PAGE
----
15 July 2008

Food glorious food

I am currently enjoying a heaping bowlful of fresh roasted vegetables: egg-sized baby eggplants, zucchini, mushrooms, red pepper, and miniature gold potatoes broiled with olive oil, garlic, fresh-ground sea salt, fresh-ground pepper, and fresh rosemary. Fresh, fresh, fresh. (But forgot the red onion, whoops.)

I have always tried to limit my processed, packaged food intake, but it's noticeably easier in Germany for some reason -- perhaps because I'm not as big a fan of German processed, packaged food as I am of American processed, packaged food,

One weakness I still have is for Coke in a can ("dose" in German). The cans here in Germany are smaller than they are in America; that's a plus. They hold 0.33L of the precious elixir, and I usually don't even drink half a can. I just need my not-too-sweet, extra-carbonated daily "fix," but I drink as little of the foul stuff as I can. I can't go even 24 hours without a Coke without starting to feel BAD, so I've just decided to allow myself these little third-of-a-liter doses of Coke.

My other weakness -- maybe it doesn't even count as a weakness -- is frozen pizza. We keep a selection of them on hand, for those days when I'm too whupped from a long day of work to think about food. And again, frozen pizzas in Germany seem to be of a higher quality than the ones in the US, at least, the ones I'd been eating. They seem to cook up better, and have better ingredients. My favorite is a pesto tomato pizza; another one I like has fresh parmesan and rucola. Only downside: no whole wheat crust.

Oh wait. One more weakness. Refined sugar. I've been trying to replace my intake of good German chocolate with homemade desserts like banana nut chocolate chip bread. It's working, sort of. Of three freezer drawers, one is exclusively dedicated to ice cream. But a lot of the ice cream is historical; that one is from when so-and-so visited; that one is from when the store was out of the kind I really like; etc. The Belgian chocolate Haagen-Dazs we both love is the only one that gets replaced on a regular basis. (What we really want is a freezer full of is the blood-orange Eis we got in Berlin the last time we were there. But we don't want to drive all the way to Berlin just for ice cream. Well, we want to, but we recognize the insanity of the impulse.)

Back to the fresh roasted vegetables though. I had roasted vegetables for the first time (that I can remember -- I've probably had them before but never really noticed them, if you know what I mean) when we were in Sweden this past December. Our host was a full-time working mother of a toddler, with another one on the way, and she managed to pull off a delicious, healthy, homemade meal every single night we were there. It was awe-inspiring. In fact, until just now, I don't think I had made the connection, but I think that was when I decided that I would start making home-cooked meals for my 5-year-old son, even if he is too young to appreciate them.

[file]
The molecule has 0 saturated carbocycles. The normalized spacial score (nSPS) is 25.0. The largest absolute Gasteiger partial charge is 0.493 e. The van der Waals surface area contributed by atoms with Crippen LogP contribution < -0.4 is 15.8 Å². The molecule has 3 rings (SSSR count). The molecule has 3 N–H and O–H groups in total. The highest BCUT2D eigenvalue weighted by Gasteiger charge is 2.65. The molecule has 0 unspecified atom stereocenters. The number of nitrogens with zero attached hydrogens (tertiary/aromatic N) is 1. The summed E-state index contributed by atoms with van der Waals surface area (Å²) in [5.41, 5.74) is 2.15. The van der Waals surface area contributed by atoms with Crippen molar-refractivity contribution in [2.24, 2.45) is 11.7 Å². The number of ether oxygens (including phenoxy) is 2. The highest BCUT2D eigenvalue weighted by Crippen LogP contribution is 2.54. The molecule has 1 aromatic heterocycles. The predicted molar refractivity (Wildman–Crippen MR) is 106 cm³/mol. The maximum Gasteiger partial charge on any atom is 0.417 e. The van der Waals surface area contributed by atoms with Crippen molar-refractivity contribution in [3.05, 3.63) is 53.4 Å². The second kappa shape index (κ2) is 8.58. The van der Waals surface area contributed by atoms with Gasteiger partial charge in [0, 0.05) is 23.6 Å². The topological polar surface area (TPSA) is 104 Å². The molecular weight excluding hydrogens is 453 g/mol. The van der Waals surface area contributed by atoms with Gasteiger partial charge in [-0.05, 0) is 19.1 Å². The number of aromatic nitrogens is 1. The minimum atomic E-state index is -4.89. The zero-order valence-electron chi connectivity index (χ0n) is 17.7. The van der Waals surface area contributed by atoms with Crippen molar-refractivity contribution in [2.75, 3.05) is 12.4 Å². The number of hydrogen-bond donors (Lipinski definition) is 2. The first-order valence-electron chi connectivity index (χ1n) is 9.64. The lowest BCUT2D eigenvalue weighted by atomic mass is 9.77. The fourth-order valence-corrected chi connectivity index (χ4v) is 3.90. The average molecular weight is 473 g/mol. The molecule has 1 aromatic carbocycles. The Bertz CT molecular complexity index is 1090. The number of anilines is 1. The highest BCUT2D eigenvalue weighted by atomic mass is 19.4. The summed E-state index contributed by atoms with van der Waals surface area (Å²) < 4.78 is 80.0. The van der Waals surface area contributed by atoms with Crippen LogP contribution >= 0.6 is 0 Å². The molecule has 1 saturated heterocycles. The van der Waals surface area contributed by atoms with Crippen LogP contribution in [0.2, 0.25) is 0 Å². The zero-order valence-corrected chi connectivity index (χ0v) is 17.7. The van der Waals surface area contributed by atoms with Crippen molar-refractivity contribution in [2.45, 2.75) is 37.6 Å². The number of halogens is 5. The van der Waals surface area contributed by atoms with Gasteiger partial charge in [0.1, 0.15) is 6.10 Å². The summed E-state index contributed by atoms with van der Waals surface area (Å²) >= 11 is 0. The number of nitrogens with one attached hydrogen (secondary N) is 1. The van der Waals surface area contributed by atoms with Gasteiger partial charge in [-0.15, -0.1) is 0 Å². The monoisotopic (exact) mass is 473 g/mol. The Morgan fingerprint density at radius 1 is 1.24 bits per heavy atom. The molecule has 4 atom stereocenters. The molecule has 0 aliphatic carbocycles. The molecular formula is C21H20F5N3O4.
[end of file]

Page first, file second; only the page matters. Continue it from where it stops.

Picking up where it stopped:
I'm also doing it for myself, of course. Getting back in touch with the part of me that loves to cook has been good for me. (It's also responsible for putting back the 5kg I lost in my first six months in Germany.) And cooking with fresh herbs puts the gardening part of me in touch with the cooking part of me, and I've been enjoying it more than I can put into words.

Oh, and one other thing. It occurred to me earlier today that I'm cooking partly as a way of enhancing my "resume." I can't package myself -- I can no longer compete -- as a smart, young
blonde hottie any more; gotta jazz up the old c.v. with some practical life skills, like... cooking. Gardening. Interior decorating. All the timeless skills that don't sag, grey, or dry up.

Speaking of gardening, I'm almost done with the backyard. One hot-pink peony, one salmon oleander, and a couple of burnt-orange day lilies to go. Then I can just relax and dream of the red-painted Adirondack settee I would nestle in the center of my beautiful garden, if only I could afford it.

Check out the food blogs on my blogroll if you love food as much as I do. Holy Basil is a great site to start at if you love Vietnamese food even half as much as I do, and Coconut-Lime is a good one if you love trying new recipes.

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